THE EDITOR'S CORNER
Complex Treatment with Clear Aligners
This special issue of JCO is devoted to the treatment of complex cases with aligner therapy. I will admit to being fascinated with the concept behind aligner orthodontics since it was introduced in the late 1990s. Since my first educational exposure to orthodontics back in dental school, I had felt like forcing teeth to move with metal (or ceramic) brackets, springy wires, actual springs, or rubber bands was a rather harsh, if not barbaric, way of doing things. While I never had braces myself, I remembered my friends in junior high and high school expressing tremendous discomfort when their appliances were first “installed,” and then for several days after each monthly appointment. As a high school athlete, I saw several horrific injuries to the lips and buccal mucosa of kids wearing braces who had the misfortune of accidentally getting hit in the mouth with a ball or a foot. Later, as a general dentist on hospital emergency call, I found out there is no way to suture such injuries closed. I couldn’t help but think there had to be a better way.
After returning to school to become an orthodontist, I came to enjoy the intricacies of bracket placement and wirebending, but I never lost that sense that there had to be a better way. Therefore, I was excited, if not ecstatic, when Invisalign hit the orthodontic market in 1999, and I became an “Early Adopter.” I tried simple cases at first, per Align’s instructions: Class I diastema closures, minor rotations, mild crowding or spacing. They all worked well, and the patients were generally delighted with both the process and the outcome. My enthusiasm grew along with my skills and confidence and, over the following 20 years, I gradually tried more and more complex cases. Of course, we all learn more from our mistakes than we do from our successes, and I made plenty of mistakes—but learn I did.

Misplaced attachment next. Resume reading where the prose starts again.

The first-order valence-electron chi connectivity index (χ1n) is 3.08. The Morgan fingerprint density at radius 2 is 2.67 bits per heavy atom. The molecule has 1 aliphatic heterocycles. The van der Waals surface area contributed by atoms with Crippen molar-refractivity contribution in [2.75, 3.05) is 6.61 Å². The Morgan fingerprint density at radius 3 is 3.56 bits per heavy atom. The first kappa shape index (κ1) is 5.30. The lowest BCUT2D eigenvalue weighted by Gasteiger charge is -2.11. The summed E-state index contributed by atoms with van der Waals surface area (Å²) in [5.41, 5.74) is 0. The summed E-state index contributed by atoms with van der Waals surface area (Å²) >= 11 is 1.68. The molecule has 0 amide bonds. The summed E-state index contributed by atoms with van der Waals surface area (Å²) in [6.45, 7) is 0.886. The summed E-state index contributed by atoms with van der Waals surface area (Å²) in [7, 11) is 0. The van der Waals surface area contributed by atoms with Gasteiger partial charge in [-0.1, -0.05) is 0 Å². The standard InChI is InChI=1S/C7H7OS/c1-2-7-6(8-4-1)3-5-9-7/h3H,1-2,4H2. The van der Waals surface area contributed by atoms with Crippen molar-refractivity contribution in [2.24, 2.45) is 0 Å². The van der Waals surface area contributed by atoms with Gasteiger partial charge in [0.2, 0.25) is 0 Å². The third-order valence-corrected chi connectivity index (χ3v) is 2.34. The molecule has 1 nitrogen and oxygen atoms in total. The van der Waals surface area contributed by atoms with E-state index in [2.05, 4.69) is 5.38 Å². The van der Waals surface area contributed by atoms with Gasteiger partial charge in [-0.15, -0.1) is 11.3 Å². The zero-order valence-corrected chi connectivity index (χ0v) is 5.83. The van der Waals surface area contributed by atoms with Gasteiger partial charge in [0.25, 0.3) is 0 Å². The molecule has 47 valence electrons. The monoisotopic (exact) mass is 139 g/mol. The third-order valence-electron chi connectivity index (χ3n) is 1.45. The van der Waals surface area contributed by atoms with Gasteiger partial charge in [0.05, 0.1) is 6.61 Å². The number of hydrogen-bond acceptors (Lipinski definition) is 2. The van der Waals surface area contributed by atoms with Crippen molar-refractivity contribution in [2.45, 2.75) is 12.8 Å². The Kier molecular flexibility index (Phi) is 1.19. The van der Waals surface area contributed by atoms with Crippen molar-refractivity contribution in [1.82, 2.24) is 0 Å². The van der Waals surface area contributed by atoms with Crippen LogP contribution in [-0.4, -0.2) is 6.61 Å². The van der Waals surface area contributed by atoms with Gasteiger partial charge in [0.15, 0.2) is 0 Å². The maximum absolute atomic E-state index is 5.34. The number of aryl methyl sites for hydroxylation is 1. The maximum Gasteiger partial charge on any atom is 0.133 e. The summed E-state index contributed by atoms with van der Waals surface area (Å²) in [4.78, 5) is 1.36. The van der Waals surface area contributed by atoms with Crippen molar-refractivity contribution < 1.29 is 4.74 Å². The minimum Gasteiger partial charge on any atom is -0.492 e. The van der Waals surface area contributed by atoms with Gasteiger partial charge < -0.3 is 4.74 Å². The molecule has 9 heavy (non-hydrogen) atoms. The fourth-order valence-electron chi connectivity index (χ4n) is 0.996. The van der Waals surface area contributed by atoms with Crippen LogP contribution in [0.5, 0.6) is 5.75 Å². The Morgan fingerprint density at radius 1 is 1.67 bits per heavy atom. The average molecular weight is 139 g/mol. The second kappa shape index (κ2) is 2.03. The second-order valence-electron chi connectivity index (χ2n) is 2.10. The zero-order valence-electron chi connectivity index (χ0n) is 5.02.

In the early days, we were told in our Invisalign certification class that it was best not to try extraction cases, so I followed that advice. Then one day, a young woman presented in my office asking for aligner treatment. She had graduated from medical school in her native India a few months before and had just started a residency in radiology at the hospital affiliated with the University of Southern California, where my faculty practice was located. This patient had a low-angle Class II, division 1 malocclusion with severe crowding and had already had her upper first premolars and lower second premolars extracted back in India. She did not want braces on her teeth during her residency, however, and asked that I use Invisalign. I told her that I was willing to try if she agreed to follow my instructions precisely, to which she readily agreed. She came in on a weekly basis so I could follow the case closely, and her compliance was perfect. We ended up with an absolutely beautiful result. Emboldened by that success, I went on to use aligners in a variety of cases that would be considered “complex”: surgical patients, Class IIs, Class IIIs, severe crowding, and more. The articles presented in this issue bear out my assertion that any type of case can now be treated with aligners.
Soon after I became proficient with aligner therapy, I predicted that it would become the dominant orthodontic technique worldwide. Based on figures I have seen, that is now the case. Over the past 20 years, other systems have entered the market to compete with Invisalign, but aligners clearly work. To expand on a statement that I made in our last special aligner edition (JCO, December 2018)—and there are orthodontists out there who will still consider it heretical—I believe conventional braces will become obsolete over the next 10-15 years. We’ll continue to follow the progress of aligner therapy and see if I’m right.